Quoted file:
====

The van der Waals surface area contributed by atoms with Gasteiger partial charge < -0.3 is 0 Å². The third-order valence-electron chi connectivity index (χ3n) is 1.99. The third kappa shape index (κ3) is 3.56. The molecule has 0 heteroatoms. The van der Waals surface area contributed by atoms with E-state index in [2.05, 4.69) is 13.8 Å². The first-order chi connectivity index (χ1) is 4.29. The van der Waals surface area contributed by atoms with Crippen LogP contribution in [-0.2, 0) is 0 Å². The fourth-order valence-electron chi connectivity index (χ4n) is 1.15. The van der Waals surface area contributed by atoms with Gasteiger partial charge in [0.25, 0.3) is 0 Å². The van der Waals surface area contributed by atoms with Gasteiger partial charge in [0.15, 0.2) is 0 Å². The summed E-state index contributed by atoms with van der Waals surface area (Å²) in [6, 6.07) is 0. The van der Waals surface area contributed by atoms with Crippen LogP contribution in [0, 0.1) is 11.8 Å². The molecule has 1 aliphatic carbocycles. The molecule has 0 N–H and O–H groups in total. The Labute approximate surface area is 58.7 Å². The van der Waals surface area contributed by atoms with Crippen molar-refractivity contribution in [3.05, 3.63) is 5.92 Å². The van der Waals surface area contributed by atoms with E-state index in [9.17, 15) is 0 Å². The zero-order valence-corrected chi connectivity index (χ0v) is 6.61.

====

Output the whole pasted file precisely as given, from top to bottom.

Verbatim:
The van der Waals surface area contributed by atoms with Gasteiger partial charge < -0.3 is 0 Å². The third-order valence-electron chi connectivity index (χ3n) is 1.99. The third kappa shape index (κ3) is 3.56. The molecule has 0 heteroatoms. The van der Waals surface area contributed by atoms with E-state index in [2.05, 4.69) is 13.8 Å². The first-order chi connectivity index (χ1) is 4.29. The van der Waals surface area contributed by atoms with Crippen LogP contribution in [-0.2, 0) is 0 Å². The fourth-order valence-electron chi connectivity index (χ4n) is 1.15. The van der Waals surface area contributed by atoms with Gasteiger partial charge in [0.25, 0.3) is 0 Å². The van der Waals surface area contributed by atoms with Gasteiger partial charge in [0.15, 0.2) is 0 Å². The summed E-state index contributed by atoms with van der Waals surface area (Å²) in [6, 6.07) is 0. The van der Waals surface area contributed by atoms with Crippen LogP contribution in [0, 0.1) is 11.8 Å². The molecule has 1 aliphatic carbocycles. The molecule has 0 N–H and O–H groups in total. The Labute approximate surface area is 58.7 Å². The van der Waals surface area contributed by atoms with Crippen molar-refractivity contribution in [3.05, 3.63) is 5.92 Å². The van der Waals surface area contributed by atoms with E-state index in [9.17, 15) is 0 Å². The zero-order valence-corrected chi connectivity index (χ0v) is 6.61.